Energy Production Impacts on Colorado Deer
DENVER – A new study confirms that oil and gas production in northwest Colorado is disrupting important winter habitat for one of the nation's largest herds of mule deer.
George Wittemyer, a wildlife biologist at Colorado State University and a co-author of the report, says the Piceance Basin is well known to hunters as a deer factory.
The area also is home to one of the world's largest oil shale deposits.
Wittemyer says the study found, on average, extraction activity keeps deer a half mile away from sites.
"In the Piceance system where we were working, it reduced the range available to the deer by between 25 and 50 percent,” he points out. “And so that's quite a substantial reduction of a winter range that we have identified as being critical to their survival."
Wittemyer says deer fatten up in summer, and migrate down from high country when the weather turns. Since they can't access enough food in winter, he says added stress from energy production is a big concern.
A Bureau of Land Management report on Wyoming's Pinedale Anticline drilling area found a 60 percent loss of mule deer population between 2001 and 2009 – oil and gas boom years.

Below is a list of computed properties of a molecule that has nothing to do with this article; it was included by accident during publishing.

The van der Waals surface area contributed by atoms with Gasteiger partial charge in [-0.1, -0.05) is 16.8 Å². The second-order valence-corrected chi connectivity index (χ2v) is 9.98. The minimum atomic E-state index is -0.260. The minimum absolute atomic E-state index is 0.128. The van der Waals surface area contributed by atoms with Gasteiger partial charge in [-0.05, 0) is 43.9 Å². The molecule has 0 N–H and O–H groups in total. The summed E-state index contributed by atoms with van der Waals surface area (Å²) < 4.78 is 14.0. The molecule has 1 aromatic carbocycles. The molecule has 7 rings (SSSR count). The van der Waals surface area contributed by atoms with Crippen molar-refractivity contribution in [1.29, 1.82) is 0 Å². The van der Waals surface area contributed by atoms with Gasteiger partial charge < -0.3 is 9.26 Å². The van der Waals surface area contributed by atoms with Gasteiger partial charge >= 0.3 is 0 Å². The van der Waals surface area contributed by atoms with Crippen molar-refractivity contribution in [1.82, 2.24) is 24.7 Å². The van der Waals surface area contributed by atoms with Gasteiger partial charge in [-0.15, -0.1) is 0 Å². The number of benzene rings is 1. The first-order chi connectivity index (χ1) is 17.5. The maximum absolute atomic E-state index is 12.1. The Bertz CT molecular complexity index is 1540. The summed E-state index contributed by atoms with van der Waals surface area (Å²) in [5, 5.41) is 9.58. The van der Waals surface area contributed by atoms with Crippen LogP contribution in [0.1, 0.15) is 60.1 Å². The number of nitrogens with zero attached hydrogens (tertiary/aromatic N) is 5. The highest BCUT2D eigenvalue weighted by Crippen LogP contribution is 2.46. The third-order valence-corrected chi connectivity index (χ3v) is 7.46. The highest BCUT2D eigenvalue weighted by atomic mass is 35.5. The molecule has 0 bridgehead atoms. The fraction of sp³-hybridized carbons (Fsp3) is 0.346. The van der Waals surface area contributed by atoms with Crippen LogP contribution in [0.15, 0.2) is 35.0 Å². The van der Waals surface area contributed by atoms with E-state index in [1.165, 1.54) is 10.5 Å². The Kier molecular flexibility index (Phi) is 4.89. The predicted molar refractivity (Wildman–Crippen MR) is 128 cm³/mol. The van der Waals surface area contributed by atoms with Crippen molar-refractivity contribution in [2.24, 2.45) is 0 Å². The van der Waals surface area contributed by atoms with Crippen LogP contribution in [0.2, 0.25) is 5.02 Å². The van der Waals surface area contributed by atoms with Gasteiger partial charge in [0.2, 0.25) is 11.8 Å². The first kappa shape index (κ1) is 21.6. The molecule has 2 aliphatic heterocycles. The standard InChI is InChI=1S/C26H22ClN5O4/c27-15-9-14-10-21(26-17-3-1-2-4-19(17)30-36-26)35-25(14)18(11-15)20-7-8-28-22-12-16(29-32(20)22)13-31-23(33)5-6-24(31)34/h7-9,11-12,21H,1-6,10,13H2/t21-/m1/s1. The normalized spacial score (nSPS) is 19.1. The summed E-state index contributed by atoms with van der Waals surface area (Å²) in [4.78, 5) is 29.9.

Wittemyer says starting in 2008, scientists used helicopters to round up and tag female deer with GPS collars. They found noisy drilling at night under bright lights – as well as regular post-drilling production – disturbs deer habitat.
Wittemyer says the goal of the report is to help inform extraction strategies that take wildlife into account.
"So it's really critical that as we go about developing our domestic energy sources we do it in the smartest way possible so that we minimize the impacts on the natural systems," he stresses.
Wittemyer notes that the BLM can mitigate impacts by setting limits on winter drilling, reducing habitat barriers such as roads, and by requiring industry to set aside sufficient refuge for wildlife in production areas.